Cultivating Hope: Cover Cropping for Sustainable Agriculture

Life is an exciting journey, full of surprises and changes. Sometimes, with an overload of information at our fingertips, it’s easy to feel disconnected and overwhelmed. But today, we’re here to brighten your day by sharing some exciting things happening at Oxbow that give us hope and energy about the future of our Earth and how we are playing a role in combating climate change. 

At Oxbow we are lucky to be surrounded by a range of enthusiastic folks with immense knowledge and experience in their fields. We recently had the pleasure of diving into cover crops with Oxbow’s Agriculture Program Manager, Anthony Reyes.  

Anthony (far right) shares his wit and wisdom with Oxbow guests.

Anthony is earnestly committed to sustainable agriculture and food justice, embodying a deep wealth of wisdom hard-earned over more than a decade of trial and error in farm fields throughout Washington and California. His passion for cover cropping is contagious, and his commitment to nurturing soil health is inspiring. His excitement, often labeled as “nerdy,” is a breath of fresh air as he delves into the intricacies of biomass, lignin content, and the wonders of cover crops like triticale. Since joining Oxbow in 2022, Anthony has been a driving force in cultivating our 30 acres (about 22 football fields) of farmland, focusing on sustainable and regenerative practices. In 2024, our Agriculture Team plans to allocate 80% of our fields to various cover crop mixes, allowing the soil to recover and thrive.

Farmer Anthony is particularly excited about one acre—the site of our old pumpkin patch. Traditionally, each “Oxtober,” Oxbow warmly welcomed visitors to this field for fall pumpkin-picking festivities. However, years of monoculture have impacted soil health, resulting in nutrient depletion and pest and disease buildup. But, in partnership with the Natural Resources Conservation Services (NRCS), this area has recently transformed into an experimental cover crop field. The goal is to revitalize our land and gather seed variety data that will guide other growers in making informed crop selections. 

Before we get too far into it let’s lay the groundwork and share what cover cropping is for those unfamiliar. It is a farming practice where certain plants, other than traditional food crops, are grown primarily to benefit the soil. These plants can help support a more self-regulating ecosystem free of external inputs such as fertilizers, herbicides, and pesticides.  

Cover crops are strategically chosen for their ability to improve soil health by contributing organic matter, preventing erosion, suppressing weeds, or enhancing overall fertility. Farmers use cover crops between seasons when the leading “cash crop” is not growing. There are several factors that farmers consider when planning what, when, and where to grow cover crops—from maturity timing to nutrient needs. These considerations are made more complex and unpredictable by climate change.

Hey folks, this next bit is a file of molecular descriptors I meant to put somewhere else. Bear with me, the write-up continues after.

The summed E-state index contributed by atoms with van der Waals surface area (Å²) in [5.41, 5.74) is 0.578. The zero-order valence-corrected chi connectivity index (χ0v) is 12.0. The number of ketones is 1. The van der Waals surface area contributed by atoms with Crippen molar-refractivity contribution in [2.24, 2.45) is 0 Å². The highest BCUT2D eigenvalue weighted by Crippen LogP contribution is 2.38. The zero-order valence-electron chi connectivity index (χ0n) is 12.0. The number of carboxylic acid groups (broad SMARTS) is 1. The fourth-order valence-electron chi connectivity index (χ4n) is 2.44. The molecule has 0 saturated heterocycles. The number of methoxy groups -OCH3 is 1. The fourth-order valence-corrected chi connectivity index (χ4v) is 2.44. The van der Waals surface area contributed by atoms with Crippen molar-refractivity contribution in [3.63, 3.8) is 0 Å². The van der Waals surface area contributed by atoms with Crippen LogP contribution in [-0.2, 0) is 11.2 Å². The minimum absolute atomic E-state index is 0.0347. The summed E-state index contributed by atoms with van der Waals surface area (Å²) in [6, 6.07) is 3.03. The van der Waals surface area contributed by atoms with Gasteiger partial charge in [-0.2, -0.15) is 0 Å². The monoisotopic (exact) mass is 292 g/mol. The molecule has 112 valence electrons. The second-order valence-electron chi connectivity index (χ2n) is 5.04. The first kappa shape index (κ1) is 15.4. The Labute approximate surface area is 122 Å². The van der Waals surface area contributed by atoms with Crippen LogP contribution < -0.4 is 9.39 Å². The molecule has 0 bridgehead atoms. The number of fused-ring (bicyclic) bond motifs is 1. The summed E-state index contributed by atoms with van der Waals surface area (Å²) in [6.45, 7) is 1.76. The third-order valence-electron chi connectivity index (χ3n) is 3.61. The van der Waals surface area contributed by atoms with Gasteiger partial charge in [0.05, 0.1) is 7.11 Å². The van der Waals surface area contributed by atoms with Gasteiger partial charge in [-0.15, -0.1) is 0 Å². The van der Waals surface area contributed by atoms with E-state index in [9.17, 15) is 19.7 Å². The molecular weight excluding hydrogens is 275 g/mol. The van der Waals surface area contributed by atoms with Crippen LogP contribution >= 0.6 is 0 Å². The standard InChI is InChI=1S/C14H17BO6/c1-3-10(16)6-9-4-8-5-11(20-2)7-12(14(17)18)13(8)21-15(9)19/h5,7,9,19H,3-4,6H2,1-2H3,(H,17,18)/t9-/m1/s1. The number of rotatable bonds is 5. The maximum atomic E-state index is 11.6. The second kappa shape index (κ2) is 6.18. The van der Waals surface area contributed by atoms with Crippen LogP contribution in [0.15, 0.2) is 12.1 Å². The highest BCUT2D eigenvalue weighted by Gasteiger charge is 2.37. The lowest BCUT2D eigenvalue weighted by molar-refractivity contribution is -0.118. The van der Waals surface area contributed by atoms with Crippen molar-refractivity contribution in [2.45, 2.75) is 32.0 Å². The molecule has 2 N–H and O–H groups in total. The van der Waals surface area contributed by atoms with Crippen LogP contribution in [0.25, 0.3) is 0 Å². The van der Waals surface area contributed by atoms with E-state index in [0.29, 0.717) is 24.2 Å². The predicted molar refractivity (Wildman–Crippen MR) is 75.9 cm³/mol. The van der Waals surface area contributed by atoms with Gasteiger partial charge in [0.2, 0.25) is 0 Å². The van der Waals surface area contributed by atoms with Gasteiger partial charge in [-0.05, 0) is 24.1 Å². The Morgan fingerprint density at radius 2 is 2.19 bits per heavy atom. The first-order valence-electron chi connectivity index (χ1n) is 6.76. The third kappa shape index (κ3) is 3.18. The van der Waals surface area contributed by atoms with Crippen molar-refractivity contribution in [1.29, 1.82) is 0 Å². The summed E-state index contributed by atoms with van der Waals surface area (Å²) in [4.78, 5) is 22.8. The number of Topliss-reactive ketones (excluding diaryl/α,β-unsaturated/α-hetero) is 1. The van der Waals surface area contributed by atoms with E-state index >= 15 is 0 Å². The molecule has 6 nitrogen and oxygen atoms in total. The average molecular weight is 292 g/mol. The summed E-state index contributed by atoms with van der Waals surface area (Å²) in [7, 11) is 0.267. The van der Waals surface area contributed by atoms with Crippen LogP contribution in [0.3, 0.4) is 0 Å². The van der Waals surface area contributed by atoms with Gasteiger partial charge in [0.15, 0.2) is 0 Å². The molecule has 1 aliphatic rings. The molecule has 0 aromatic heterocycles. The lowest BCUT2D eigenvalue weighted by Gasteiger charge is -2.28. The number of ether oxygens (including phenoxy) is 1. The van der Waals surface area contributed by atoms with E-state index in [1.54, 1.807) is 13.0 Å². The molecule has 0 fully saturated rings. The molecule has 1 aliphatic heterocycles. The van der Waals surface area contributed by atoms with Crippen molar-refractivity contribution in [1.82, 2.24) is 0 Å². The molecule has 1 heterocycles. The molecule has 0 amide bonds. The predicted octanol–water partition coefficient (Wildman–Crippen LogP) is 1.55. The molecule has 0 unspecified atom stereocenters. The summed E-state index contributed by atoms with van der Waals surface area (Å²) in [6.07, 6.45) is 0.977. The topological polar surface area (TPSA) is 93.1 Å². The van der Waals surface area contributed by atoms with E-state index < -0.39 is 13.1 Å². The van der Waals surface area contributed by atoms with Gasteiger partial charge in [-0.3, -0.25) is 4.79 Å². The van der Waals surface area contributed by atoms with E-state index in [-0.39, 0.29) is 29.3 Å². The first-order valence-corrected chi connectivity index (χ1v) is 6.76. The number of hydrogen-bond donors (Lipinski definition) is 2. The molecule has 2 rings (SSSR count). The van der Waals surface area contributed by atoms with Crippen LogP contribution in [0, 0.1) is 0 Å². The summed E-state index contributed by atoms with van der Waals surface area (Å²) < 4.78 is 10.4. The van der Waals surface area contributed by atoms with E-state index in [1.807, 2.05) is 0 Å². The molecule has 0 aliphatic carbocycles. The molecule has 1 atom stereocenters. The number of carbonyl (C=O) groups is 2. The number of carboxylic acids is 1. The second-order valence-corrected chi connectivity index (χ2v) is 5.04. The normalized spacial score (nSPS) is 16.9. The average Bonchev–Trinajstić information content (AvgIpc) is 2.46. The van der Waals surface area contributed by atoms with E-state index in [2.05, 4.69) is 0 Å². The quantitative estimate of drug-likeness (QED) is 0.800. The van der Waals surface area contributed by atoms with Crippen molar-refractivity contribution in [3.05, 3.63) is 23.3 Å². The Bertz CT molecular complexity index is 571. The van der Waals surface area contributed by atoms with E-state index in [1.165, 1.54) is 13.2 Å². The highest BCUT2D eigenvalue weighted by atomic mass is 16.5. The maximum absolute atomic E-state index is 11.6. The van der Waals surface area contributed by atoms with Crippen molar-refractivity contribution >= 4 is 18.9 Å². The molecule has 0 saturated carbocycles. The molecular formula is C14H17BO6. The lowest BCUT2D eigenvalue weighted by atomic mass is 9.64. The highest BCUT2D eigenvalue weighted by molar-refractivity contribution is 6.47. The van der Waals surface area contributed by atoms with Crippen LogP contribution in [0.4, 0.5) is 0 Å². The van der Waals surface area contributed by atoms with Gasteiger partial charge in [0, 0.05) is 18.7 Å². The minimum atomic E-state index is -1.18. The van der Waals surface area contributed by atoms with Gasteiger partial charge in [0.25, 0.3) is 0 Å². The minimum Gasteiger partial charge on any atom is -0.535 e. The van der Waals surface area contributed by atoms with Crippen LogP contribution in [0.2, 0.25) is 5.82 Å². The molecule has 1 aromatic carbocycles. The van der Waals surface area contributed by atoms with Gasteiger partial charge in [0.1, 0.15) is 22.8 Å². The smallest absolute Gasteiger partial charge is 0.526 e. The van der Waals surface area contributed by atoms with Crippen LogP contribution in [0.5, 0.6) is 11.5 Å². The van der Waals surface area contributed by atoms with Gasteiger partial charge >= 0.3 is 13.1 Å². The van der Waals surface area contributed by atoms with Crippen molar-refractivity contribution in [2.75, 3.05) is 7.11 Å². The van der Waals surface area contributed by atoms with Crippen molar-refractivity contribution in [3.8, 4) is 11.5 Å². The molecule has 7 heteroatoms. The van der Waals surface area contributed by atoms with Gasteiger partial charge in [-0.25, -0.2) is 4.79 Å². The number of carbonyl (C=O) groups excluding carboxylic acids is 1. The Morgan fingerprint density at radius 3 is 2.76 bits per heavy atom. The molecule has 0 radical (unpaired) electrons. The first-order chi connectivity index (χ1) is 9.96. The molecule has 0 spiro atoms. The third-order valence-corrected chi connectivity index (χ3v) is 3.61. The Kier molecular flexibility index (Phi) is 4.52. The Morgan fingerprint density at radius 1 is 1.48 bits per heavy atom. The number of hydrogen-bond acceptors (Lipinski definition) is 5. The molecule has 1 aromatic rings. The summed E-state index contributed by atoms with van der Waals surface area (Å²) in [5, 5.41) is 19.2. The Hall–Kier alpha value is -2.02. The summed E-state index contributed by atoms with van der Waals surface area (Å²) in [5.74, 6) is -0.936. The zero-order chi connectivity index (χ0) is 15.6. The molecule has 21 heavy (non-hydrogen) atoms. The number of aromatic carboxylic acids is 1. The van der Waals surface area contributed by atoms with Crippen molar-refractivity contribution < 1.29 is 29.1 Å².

Triticale and vetch are grown together, creating a synergistic effect as triticale contributes to biomass production, while vetch enhances nitrogen fixation.

Now that we have that we’re all up to speed on cover crops and their purpose it’s time to dig into Oxbow’s exciting experimental work through the partnership that Anthony has helped establish.  

The NRCS Plant Materials Center has been conducting various cover crop performance and adaptation trials across the United States, helping provide scientifically sound plant information so farmers can maximize yields. The experiment at Oxbow is particularly focused on testing crops usually grown on the more arid east side of the Cascades. The goal is to adapt these crops to the western Cascades, preparing for climate projections that suggest longer droughts and intense precipitation in the coming years. 

Our experimental acre, divided into 100 plots, features a variety of millet, oats, sorghum, soybeans, and triticale. Over the next few years, we’ll monitor each variety’s performance, collecting data on density, maturity timing, weed suppression, and biomass production. This data will contribute to a digital tool for selecting cover crops, empowering growers to make informed decisions tailored to their needs and plant hardiness zones. 

We are hopeful that gleaning this knowledge will allow us and other producers in the area make more informed decisions for years to come. We are eager to share the emerging discoveries and how they benefit us all, from better agricultural practices to our tables. 

NRCS team seeding cover crops in early June (left). Six weeks later, Anthony provides a tour of the flourishing field mid-July (right).

Stay tuned for experiment updates by subscribing to our newsletter and become a Farm Shareholder (CSA) to support innovative, sustainable agriculture and taste the delicious bounty of healthy soil this 2024, spots are still available! Let’s get our biomass into gear and cultivate a sustainable future for all.